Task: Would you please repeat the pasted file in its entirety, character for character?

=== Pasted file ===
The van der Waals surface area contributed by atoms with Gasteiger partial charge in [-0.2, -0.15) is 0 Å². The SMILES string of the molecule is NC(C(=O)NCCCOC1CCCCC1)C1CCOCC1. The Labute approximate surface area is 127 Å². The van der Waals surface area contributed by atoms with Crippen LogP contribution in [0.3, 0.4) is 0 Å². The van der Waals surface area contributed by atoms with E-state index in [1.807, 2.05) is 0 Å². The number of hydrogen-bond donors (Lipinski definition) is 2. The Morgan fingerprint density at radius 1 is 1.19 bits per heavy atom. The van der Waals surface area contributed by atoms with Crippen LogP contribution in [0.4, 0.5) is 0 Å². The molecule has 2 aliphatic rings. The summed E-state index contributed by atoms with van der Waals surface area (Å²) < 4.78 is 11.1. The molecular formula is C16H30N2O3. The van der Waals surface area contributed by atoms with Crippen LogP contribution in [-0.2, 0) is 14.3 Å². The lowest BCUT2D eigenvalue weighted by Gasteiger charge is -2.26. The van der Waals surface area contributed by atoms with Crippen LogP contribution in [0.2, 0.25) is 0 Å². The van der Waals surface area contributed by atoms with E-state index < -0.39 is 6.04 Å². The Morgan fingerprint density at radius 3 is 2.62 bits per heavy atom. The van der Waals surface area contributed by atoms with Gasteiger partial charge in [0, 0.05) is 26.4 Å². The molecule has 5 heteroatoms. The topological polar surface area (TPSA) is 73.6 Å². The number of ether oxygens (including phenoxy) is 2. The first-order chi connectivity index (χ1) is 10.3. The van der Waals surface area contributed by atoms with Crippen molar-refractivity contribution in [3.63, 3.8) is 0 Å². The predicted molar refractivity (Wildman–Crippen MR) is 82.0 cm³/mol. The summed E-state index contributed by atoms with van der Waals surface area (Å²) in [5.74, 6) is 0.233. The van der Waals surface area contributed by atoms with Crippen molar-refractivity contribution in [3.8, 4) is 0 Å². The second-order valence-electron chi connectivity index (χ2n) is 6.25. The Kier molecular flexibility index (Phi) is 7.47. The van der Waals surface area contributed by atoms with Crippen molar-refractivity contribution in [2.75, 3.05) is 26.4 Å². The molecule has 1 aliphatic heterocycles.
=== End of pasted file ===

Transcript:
The van der Waals surface area contributed by atoms with Gasteiger partial charge in [-0.2, -0.15) is 0 Å². The SMILES string of the molecule is NC(C(=O)NCCCOC1CCCCC1)C1CCOCC1. The Labute approximate surface area is 127 Å². The van der Waals surface area contributed by atoms with Crippen LogP contribution in [0.3, 0.4) is 0 Å². The van der Waals surface area contributed by atoms with E-state index in [1.807, 2.05) is 0 Å². The number of hydrogen-bond donors (Lipinski definition) is 2. The Morgan fingerprint density at radius 1 is 1.19 bits per heavy atom. The van der Waals surface area contributed by atoms with Crippen LogP contribution in [0.4, 0.5) is 0 Å². The molecule has 2 aliphatic rings. The summed E-state index contributed by atoms with van der Waals surface area (Å²) < 4.78 is 11.1. The molecular formula is C16H30N2O3. The van der Waals surface area contributed by atoms with Crippen LogP contribution in [-0.2, 0) is 14.3 Å². The lowest BCUT2D eigenvalue weighted by Gasteiger charge is -2.26. The van der Waals surface area contributed by atoms with Crippen LogP contribution in [0.2, 0.25) is 0 Å². The van der Waals surface area contributed by atoms with E-state index < -0.39 is 6.04 Å². The Morgan fingerprint density at radius 3 is 2.62 bits per heavy atom. The van der Waals surface area contributed by atoms with Gasteiger partial charge in [0, 0.05) is 26.4 Å². The molecule has 5 heteroatoms. The topological polar surface area (TPSA) is 73.6 Å². The number of ether oxygens (including phenoxy) is 2. The first-order chi connectivity index (χ1) is 10.3. The van der Waals surface area contributed by atoms with Crippen molar-refractivity contribution in [3.63, 3.8) is 0 Å². The predicted molar refractivity (Wildman–Crippen MR) is 82.0 cm³/mol. The summed E-state index contributed by atoms with van der Waals surface area (Å²) in [5.74, 6) is 0.233. The van der Waals surface area contributed by atoms with Crippen molar-refractivity contribution in [3.8, 4) is 0 Å². The second-order valence-electron chi connectivity index (χ2n) is 6.25. The Kier molecular flexibility index (Phi) is 7.47. The van der Waals surface area contributed by atoms with Crippen molar-refractivity contribution in [2.75, 3.05) is 26.4 Å². The molecule has 1 aliphatic heterocycles.